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Premature births are on the rise across the globe, with potentially deadly and life-long consequences for these babies. What should everyone know?

Over 15 million babies are born prematurely, before 37 weeks gestation, across the globe every year. This Prematurity Awareness Month, we need to talk about that — because as all data indicate that more and more babies are preterm, prematurity is a growing public health crisis. 

What should everyone know about premature births and babies?

What is a premature birth?

A normal and healthy pregnancy takes just over the famous "nine months" — around 40 weeks. While the first two trimesters of pregnancy are important, a lot of development continues to take place in the third and final trimester. The baby will put on significant amounts of weight during this time, which will allow her to better regulate her body temperature. She will start to open her eyes, and her fingernails will grow. More importantly, her lungs will start to prepare for life outside the uterus. 

A baby born before 37 weeks is considered premature or preterm. Those born between 32 and 37 weeks will be late-term preemies, and babies born between 28 and 32 weeks are called very preterm infants. The extremely preterm babies that emerge from the uterus before 28 weeks are most vulnerable and least likely to survive. Even late preterm babies are exposed to a myriad of health risks, and they make up 40 percent of preemies admitted to NICUs. 

Survival rates for premature babies differ greatly across the globe

Premature birth is the most common cause of death for children under five, globally, and the World Health Organization notes that more than a million babies and children succumb to complications directly related to premature births each year.

Babies born prematurely in high-income nations are much more likely to survive their early birth — 90 percent of extremely preterm babies in low-income countries die, compared to only 10 percent in the highest-income countries. According to the WHO, more than three quarters could be saved with access to the right care, medications, and life-saving equipment. With proper prenatal care, a significant number of premature births could also be prevented.

Premature births are more common in lower-income settings — while nine percent of babies in high-income countries arrive too early, this figure rises to 12 percent in low-income countries. 

What causes premature birth?

Very often, the cause of a spontaneous premature labor (one that starts before the 37th week) remains unknown. However, we know that premature labor can be brought on by medical factors such as infection, a short cervix, smoking during pregnancy, nutritional deficiencies, maternal underweight at the beginning of pregnancy, and carrying twins or multiples. Mothers who have already delivered one baby prematurely are also much more likely to experience another preterm labor in future.

In other cases, premature babies are born after their mothers' labors were induced or after a planned c-section. Doctors may decide to facilitate preterm delivery in the case of conditions such as preeclampsia or placenta previa, in which continued pregnancy would be riskier than delivery for mother and baby. When premature deliveries are planned, the medical team can better prepare for the baby's care, including by offering steroids to mature the baby's lungs more quickly. This advance planning increases the odds of a good outcome.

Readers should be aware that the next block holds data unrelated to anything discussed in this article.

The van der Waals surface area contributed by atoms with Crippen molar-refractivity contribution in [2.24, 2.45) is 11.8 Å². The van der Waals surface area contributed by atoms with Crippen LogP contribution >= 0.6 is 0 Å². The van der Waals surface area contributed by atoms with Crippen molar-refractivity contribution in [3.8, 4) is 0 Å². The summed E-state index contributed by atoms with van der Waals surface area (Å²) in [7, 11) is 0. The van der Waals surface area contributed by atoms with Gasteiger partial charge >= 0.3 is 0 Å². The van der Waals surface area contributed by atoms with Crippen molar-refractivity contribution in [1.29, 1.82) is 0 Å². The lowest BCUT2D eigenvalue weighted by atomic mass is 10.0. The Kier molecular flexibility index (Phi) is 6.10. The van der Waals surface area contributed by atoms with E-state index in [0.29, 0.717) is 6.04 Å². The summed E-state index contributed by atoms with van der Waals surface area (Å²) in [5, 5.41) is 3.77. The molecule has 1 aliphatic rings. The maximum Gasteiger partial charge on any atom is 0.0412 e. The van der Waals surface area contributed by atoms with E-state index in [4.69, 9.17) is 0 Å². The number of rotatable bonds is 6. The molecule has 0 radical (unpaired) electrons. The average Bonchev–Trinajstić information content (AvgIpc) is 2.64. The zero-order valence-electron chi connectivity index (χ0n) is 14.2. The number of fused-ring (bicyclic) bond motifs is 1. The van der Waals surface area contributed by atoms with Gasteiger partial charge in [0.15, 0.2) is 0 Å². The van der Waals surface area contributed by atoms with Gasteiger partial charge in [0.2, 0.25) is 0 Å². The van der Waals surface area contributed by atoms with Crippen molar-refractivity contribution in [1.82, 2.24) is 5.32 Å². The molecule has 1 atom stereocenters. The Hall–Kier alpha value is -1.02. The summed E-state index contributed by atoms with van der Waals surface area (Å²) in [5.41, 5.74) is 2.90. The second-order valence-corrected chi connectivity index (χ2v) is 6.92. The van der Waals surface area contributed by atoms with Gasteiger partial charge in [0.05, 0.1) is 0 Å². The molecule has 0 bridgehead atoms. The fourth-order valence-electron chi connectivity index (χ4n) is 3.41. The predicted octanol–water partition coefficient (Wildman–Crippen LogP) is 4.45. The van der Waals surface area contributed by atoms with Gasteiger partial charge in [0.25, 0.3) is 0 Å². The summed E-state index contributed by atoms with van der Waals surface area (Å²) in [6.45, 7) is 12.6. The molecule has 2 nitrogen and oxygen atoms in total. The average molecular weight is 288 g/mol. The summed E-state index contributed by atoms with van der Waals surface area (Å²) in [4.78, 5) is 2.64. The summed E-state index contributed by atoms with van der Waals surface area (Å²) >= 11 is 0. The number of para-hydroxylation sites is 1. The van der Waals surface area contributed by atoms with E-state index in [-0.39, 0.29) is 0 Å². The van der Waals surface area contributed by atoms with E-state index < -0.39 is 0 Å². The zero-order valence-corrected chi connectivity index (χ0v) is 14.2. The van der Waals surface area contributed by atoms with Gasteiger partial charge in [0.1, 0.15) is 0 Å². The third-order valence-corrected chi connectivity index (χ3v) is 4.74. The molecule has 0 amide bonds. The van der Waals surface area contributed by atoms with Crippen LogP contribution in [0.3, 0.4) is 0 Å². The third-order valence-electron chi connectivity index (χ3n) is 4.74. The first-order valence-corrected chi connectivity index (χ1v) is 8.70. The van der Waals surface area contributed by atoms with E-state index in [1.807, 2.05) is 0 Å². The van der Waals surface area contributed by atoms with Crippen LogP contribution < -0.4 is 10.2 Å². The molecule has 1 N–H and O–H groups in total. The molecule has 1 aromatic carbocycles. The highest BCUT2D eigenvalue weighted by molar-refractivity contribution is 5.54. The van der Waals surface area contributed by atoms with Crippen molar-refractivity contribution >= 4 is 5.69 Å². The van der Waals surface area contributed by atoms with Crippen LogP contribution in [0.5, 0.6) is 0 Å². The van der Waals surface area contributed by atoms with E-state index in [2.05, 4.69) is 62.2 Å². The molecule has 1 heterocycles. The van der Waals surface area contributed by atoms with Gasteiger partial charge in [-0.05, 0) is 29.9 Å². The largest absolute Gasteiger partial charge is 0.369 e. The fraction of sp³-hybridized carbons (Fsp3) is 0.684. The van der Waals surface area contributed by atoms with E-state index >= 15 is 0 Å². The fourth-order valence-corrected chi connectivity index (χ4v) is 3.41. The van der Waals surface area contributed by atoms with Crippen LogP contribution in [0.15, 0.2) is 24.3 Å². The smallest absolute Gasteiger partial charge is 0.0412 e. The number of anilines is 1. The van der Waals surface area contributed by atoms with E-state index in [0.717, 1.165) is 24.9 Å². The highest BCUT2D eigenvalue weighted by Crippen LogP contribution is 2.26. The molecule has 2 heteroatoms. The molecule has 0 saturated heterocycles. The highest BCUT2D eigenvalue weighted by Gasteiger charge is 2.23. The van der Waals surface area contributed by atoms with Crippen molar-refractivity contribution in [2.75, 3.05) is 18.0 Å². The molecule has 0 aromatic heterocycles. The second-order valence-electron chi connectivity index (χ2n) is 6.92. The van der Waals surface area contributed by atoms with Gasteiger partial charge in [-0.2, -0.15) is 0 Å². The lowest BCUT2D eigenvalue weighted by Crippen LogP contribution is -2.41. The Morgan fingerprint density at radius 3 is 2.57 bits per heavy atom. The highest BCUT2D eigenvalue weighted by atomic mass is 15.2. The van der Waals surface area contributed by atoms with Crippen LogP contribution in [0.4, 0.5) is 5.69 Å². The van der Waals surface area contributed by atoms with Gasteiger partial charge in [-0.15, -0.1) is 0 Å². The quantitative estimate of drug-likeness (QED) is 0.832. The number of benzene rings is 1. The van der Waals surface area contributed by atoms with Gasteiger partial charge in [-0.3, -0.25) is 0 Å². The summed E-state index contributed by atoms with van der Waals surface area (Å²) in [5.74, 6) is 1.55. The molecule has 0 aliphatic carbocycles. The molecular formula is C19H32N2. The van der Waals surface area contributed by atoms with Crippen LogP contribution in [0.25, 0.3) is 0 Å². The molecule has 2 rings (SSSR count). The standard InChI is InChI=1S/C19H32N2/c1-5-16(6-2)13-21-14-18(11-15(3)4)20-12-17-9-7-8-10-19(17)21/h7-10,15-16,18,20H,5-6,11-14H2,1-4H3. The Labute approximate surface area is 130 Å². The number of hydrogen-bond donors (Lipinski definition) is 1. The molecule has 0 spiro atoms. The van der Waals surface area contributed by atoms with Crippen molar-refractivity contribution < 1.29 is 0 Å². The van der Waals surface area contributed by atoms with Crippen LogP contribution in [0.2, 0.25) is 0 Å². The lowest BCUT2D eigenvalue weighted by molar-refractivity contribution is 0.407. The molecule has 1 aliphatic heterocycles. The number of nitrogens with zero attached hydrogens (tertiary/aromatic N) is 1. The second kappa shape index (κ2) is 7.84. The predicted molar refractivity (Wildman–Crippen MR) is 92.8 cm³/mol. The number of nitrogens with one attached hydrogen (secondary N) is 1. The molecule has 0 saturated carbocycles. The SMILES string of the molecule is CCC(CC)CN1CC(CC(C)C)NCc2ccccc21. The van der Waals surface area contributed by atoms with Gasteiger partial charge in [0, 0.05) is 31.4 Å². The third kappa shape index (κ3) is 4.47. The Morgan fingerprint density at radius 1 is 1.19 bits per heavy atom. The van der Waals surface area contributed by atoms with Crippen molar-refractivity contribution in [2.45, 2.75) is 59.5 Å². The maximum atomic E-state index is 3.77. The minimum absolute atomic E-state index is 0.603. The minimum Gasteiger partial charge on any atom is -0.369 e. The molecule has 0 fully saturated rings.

What health problems are premature babies most likely to suffer from?

Being born prematurely isn't only a leading cause of death for infants, it's also a major cause of lifelong disability. 

In the months right after their births, preemies are vulnerable to a wide variety of complications, each life-threatening. They include pneumonia, sepsis, dangerously low blood glucose levels, seizures, breathing difficulties, and Sudden Infant Death Syndrome. Whether they were born very prematurely or only slightly, some preemies will require months of round-the-clock intensive care before they can go home. 

Even if they make it through that difficult initial time, more challenges may await preemies later in life. A quarter of babies born before 25 weeks will have serious physical or intellectual disabilities. Nearly half of people with cerebral palsy were born prematurely, along with almost a fifth of those with intellectual disabilities, and a third of visually impaired people. Premature birth is a major risk factor for cardiovascular disease later in life, including heart attack and hypertension. The risk of stroke and diabetes also rise. 

Why are premature births on the rise?

Did you know? Every country with reliable medical data has reported an increase in the rate of premature deliveries over the last decade. In the United States, the rate of preterm births has risen 30 percent in the last 20 years. 

Why? One obvious factor is the fact that more and more people use IVF to conceive — one of the driving factors behind the increase in twin and multiple pregnancies, which are much more likely to result in a premature birth. IVF cannot explain the huge rise in preterm births on its own, though.

Obesity and increasing maternal age are two more factors, as both are associated with preeclampsia, but researchers also acknowledge that the full picture remains unexplored. Hormonal factors and genetic vulnerability to infection may also play roles. 

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